During the rut, the buck’s neck blends completely into his shoulders, and his front half appears to be one large mass. His legs appear shorter than legs of younger deer, but this is an optical illusion because his chest is taking up more of the viewing area. Just as people in middle age, most mature bucks exhibit a sagging belly. Their eyes are squinty in appearance. Mature bucks often show battle scars such as torn ears, broken antler tines, and scratched necks.
7.5-Year-Old and Older Bucks
Overmature bucks are often mistaken for younger animals because some body characteristics tend to revert. Muscularity is lost in the neck area because these animals may not participate as frequently in normal rutting activities. A swayed back and a prominent potbelly are other signs of this aged buck; he has loose skin on the neck and head areas as muscle tone declines. Recent battle scars may not be visible, but old scars such as slit ears are evident. Antler size tends to decline with advancing age.
Hunter as Manager
Deer hunters and managers have a wealth of reliable information to incorporate into their management plans. Deer biologists recognize that the future of deer populations in the Southeast depends on the willingness and ability of hunters to make rational and informed harvest decisions. Adequate harvest of does and the use of discretion in harvest of bucks are important management decisions.
Although the harvest process is more of an art than a science, you must base harvest on the best science available and practice the art diligently. One of the objectives of this publication is to provide additional insight into the art of aging and judging live deer and to be a guide to help sharpen skills needed in making harvest decisions.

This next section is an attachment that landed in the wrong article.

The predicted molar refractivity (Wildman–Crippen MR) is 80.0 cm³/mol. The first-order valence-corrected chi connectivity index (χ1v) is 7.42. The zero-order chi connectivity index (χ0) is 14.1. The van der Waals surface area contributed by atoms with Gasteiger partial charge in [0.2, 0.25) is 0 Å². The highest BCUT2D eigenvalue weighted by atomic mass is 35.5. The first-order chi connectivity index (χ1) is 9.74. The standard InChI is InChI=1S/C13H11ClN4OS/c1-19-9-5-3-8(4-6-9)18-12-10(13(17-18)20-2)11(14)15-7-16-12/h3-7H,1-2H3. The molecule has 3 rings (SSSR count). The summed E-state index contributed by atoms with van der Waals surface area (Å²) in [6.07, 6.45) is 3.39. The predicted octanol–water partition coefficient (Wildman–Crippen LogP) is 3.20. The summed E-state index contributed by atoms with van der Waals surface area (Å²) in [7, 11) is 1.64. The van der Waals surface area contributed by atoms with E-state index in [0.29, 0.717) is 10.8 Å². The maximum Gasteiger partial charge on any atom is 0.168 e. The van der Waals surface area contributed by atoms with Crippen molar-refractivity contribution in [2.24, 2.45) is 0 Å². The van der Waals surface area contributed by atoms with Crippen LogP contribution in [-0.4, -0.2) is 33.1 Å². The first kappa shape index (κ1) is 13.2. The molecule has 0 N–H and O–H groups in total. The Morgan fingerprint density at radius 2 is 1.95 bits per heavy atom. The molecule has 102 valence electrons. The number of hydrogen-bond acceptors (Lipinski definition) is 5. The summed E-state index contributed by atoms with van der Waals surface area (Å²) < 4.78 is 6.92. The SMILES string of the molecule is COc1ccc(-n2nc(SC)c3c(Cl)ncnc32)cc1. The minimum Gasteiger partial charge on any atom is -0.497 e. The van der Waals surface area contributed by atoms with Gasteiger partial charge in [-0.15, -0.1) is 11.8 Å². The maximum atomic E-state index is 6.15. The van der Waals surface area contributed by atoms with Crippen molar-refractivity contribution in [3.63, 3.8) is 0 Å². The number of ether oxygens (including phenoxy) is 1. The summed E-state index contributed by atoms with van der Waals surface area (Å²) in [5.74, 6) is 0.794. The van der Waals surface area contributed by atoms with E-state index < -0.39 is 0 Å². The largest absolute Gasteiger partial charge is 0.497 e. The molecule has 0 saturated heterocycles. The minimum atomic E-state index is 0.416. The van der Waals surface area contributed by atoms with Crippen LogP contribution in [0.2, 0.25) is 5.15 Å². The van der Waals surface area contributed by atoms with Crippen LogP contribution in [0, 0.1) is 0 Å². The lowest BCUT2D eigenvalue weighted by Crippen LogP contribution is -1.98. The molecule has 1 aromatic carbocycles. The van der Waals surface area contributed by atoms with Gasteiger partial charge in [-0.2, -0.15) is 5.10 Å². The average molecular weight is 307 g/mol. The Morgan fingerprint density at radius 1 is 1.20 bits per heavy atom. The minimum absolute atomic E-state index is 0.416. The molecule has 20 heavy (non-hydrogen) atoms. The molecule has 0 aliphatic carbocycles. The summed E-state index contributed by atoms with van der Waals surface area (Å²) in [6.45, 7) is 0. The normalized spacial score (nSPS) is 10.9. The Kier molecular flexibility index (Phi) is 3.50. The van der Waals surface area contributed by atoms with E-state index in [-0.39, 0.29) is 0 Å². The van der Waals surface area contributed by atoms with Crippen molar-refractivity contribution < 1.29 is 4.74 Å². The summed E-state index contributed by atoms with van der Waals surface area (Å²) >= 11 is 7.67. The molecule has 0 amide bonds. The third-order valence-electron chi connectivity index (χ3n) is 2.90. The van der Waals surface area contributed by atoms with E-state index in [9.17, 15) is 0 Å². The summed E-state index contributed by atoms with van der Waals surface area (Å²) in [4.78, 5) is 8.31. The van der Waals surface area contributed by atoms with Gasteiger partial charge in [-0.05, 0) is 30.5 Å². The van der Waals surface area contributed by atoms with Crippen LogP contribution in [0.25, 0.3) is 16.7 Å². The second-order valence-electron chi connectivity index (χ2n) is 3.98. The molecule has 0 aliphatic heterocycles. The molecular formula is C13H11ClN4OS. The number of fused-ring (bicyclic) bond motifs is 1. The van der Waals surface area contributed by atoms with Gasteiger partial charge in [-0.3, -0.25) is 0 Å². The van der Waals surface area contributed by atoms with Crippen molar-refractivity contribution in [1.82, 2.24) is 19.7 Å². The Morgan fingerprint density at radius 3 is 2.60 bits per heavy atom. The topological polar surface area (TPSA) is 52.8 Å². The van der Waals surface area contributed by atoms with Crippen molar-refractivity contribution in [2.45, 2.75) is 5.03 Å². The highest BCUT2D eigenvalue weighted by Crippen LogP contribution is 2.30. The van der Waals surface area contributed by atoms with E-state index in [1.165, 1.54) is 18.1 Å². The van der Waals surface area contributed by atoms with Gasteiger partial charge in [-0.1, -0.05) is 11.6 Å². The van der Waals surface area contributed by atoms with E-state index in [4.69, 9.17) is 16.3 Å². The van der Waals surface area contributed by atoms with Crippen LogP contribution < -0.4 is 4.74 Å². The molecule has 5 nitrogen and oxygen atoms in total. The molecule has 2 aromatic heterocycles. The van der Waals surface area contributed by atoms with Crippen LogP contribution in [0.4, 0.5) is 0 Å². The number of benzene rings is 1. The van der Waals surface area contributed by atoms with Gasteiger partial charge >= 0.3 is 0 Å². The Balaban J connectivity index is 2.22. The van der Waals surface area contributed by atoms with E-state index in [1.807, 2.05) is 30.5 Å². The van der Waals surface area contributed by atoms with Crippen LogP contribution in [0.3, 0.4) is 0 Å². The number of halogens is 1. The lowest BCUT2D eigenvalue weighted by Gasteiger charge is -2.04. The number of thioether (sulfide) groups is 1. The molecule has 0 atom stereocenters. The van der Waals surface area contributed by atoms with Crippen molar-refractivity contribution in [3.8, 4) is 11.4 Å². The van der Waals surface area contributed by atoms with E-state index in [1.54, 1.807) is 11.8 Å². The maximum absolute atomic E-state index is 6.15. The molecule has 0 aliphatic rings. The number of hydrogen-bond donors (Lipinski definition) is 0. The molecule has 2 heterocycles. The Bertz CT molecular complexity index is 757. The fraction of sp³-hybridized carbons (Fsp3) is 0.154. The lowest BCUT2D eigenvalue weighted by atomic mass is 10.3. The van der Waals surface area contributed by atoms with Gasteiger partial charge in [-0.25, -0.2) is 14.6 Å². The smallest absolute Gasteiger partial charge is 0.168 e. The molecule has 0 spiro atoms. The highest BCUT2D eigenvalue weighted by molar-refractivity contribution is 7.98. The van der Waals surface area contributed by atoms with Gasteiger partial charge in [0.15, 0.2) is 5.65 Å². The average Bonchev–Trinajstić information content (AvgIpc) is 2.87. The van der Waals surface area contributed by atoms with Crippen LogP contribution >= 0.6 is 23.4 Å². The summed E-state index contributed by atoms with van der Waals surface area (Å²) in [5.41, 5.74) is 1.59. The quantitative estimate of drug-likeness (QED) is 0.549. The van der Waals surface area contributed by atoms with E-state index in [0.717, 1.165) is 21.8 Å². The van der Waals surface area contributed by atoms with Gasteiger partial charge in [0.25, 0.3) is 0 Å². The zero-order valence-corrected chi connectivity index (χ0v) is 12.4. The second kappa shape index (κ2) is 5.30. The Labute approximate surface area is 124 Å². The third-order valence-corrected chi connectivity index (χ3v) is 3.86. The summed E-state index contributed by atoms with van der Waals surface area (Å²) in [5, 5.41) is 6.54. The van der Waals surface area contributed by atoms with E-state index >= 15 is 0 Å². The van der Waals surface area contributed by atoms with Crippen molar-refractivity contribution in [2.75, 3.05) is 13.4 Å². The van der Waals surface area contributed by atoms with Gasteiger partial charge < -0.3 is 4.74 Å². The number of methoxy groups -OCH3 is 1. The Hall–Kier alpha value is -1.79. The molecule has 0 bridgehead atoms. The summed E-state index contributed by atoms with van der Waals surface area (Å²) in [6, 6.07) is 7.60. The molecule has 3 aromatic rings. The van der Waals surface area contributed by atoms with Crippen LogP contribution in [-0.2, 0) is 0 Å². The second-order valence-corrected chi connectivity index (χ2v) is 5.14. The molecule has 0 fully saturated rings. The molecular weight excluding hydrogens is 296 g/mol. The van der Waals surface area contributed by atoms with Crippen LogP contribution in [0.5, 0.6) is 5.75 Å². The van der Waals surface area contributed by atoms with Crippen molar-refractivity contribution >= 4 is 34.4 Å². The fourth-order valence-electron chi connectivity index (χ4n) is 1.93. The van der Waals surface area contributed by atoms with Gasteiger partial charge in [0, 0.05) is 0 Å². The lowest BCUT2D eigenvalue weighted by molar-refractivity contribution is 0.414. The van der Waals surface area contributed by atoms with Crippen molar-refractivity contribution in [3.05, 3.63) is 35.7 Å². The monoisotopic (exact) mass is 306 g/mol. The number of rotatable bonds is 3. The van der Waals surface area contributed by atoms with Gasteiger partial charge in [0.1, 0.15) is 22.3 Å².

Ultimately, the deer hunter becomes the deer manager. Maintaining a healthy deer population needs to be a goal of any deer management program, whether or not it is based on the quality deer management concept. This is the responsibility of all hunters, who must consider that, with each harvest, they contribute to the future of this magnificent game animal.
Publication 2206 (POD-08-22)
Reviewed by Bronson Strickland, PhD, Extension Professor, Wildlife, Fisheries, and Aquaculture. Written by Stephen Demarais, PhD, Professor, Wildlife, Fisheries, and Aquaculture; Dean Stewart, Extension Wildlife Specialist (retired); and Robert N. Griffin, District Administrator (retired), Mississippi Department of Wildlife, Fisheries, and Parks.
Photographs by Mike Biggs Photography, Fort Worth, Texas; used with permission.
The Mississippi State University Extension Service is working to ensure all web content is accessible to all users. If you need assistance accessing any of our content, please email the webteam or call 662-325-2262.